Peggy Lee loves to watch television so much that she has no time for anything else, but one day when the television stops working, her dog Mr. Barkley shows her some of the other fun things they can do.
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If you think your kid has a serious TV addiction, you haven't met Penny Lee. Not only does this girl have 300 favorite shows (including Pinky Poodle's Pool Party and Puppy Puppet's Playhouse), even her dreams have commercial breaks. (Of course, the fact that she sleeps on top of the TV set can't help.)
One morning, Penny wakes up to find the screen cold and dark. "She tried the remote. She shook the TV, but nothing happened. 'Help!' Penny Lee yelled. 'Call 911! Call the fire department! Call the National Guard!'" Fortunately for her, she's got a faithful canine who--not coincidentally, we find out later--has been looking for the chance to get more attention from his owner. Floppy-eared Mr. Barkley helps Penny Lee transport her set to the repair shop, but along the way the two (well, three, including the TV) find all sorts of opportunities for fun: playing hide-and-seek, skipping rope (or power cord, in this case), cloud-watching, even fishing. Could Penny possibly have found a life outside of TV? It's too soon to tell, but "that night, when Penny fell asleep, her dreams were commercial free."
Glenn McCoy puts his newspaper-comic skills to good use here, with an animated pigtailed Penny and excellent expressions from poor, long-suffering Mr. Barkley. (Readers will recognize his style from editorial cartoons in The New York Times and USA Today, or, more famously, his strip The Duplex.) McCoy's storytelling talent might not quite be up to this longer format yet, but he makes a respectable first showing. (Ages 4 to 8) --Paul HughesFrom School Library Journal:
reSchool-Grade 3-Parents are always looking for ways to get their children away from the television set. This book deals with just this situation without the nagging that adults are prone to do. Penny Lee watches TV all day and sleeps on it all night. All her activities take place in front of it. Her dog, Mr. Barkley, tries everything to get her attention but is unable to compete with the tube. One day, Penny Lee wakes to find her set cold and dark, and Mr. Barkley suggests taking it to the repair shop. Once outside, the child discovers the world. She finds that everything is bright and colorful and tries to adjust the light with the TV remote. On the way to the shop, she sees girls jumping rope and, with Mr. Barkley twirling, jumps the television cord. Through the course of the day, the TV plays less of a role in Penny's activities, and when she and her pup return to the shop to pick the set up and find the store closed, Penny Lee isn't even upset. "That night her dreams were commercial free." The cartoon art is lively and engaging. At the beginning of the story, the television takes center stage in every scene. Later, it is smaller and in the background, showing its diminishing role in the girl's life. This is a humorous and entertaining tale that kids and parents alike will enjoy.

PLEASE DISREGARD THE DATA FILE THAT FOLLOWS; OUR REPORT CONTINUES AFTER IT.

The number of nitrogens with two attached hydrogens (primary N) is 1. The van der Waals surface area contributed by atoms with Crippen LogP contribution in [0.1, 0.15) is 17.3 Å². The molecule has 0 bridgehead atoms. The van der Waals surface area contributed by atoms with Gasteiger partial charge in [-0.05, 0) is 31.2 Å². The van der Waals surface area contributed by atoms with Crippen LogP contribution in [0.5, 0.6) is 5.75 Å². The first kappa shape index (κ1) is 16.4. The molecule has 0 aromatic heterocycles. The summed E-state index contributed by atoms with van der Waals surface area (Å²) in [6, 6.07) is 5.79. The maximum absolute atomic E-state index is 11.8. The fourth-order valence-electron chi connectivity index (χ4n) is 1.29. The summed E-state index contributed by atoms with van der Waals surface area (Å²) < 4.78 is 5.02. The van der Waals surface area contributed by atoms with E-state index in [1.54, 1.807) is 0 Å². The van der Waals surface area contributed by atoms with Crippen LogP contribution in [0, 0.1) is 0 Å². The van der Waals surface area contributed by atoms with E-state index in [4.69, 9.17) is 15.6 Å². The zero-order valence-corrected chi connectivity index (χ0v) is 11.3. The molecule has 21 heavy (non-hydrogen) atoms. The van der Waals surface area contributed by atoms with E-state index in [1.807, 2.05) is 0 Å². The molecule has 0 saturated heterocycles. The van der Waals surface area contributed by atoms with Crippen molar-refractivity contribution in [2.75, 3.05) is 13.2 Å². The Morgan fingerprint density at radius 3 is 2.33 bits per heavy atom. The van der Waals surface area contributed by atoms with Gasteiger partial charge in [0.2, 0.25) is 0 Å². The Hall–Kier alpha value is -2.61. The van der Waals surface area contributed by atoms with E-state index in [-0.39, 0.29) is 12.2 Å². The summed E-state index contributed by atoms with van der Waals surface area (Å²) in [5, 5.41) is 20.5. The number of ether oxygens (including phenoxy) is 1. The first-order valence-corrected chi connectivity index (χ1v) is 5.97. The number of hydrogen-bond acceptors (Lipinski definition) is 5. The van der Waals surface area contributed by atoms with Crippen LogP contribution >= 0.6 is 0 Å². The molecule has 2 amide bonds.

Sheilah Kosco, Rapides Parish Library, Alexandria, LA
Copyright 2002 Cahners Business Information, Inc.
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Descripción Hyperion, 2002. Hardcover. Estado de conservación: New. book. Nº de ref. de la librería M0786806613
Descripción Hyperion, 2002. Hardcover. Estado de conservación: New. Never used!. Nº de ref. de la librería P110786806613
Descripción Hyperion. Hardcover. Estado de conservación: New. 0786806613 New Condition. Nº de ref. de la librería NEW7.0349143